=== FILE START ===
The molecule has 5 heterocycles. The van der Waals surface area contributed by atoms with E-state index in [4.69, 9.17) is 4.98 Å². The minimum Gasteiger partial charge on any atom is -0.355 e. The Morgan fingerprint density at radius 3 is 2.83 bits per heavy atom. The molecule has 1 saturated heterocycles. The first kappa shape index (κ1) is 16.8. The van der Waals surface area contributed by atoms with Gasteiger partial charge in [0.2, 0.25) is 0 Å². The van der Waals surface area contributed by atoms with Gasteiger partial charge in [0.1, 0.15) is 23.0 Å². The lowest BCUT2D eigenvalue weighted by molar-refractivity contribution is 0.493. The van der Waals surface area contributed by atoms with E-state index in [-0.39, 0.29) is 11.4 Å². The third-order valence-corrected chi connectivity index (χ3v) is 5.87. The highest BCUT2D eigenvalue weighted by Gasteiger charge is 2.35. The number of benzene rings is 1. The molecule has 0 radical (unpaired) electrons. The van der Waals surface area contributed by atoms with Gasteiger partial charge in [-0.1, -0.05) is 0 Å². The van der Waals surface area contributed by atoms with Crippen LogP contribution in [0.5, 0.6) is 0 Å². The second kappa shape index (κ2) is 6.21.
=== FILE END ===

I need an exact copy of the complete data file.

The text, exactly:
The molecule has 5 heterocycles. The van der Waals surface area contributed by atoms with E-state index in [4.69, 9.17) is 4.98 Å². The minimum Gasteiger partial charge on any atom is -0.355 e. The Morgan fingerprint density at radius 3 is 2.83 bits per heavy atom. The molecule has 1 saturated heterocycles. The first kappa shape index (κ1) is 16.8. The van der Waals surface area contributed by atoms with Gasteiger partial charge in [0.2, 0.25) is 0 Å². The van der Waals surface area contributed by atoms with Gasteiger partial charge in [0.1, 0.15) is 23.0 Å². The lowest BCUT2D eigenvalue weighted by molar-refractivity contribution is 0.493. The van der Waals surface area contributed by atoms with E-state index in [-0.39, 0.29) is 11.4 Å². The third-order valence-corrected chi connectivity index (χ3v) is 5.87. The highest BCUT2D eigenvalue weighted by Gasteiger charge is 2.35. The number of benzene rings is 1. The molecule has 0 radical (unpaired) electrons. The van der Waals surface area contributed by atoms with Gasteiger partial charge in [-0.1, -0.05) is 0 Å². The van der Waals surface area contributed by atoms with Crippen LogP contribution in [0.5, 0.6) is 0 Å². The second kappa shape index (κ2) is 6.21.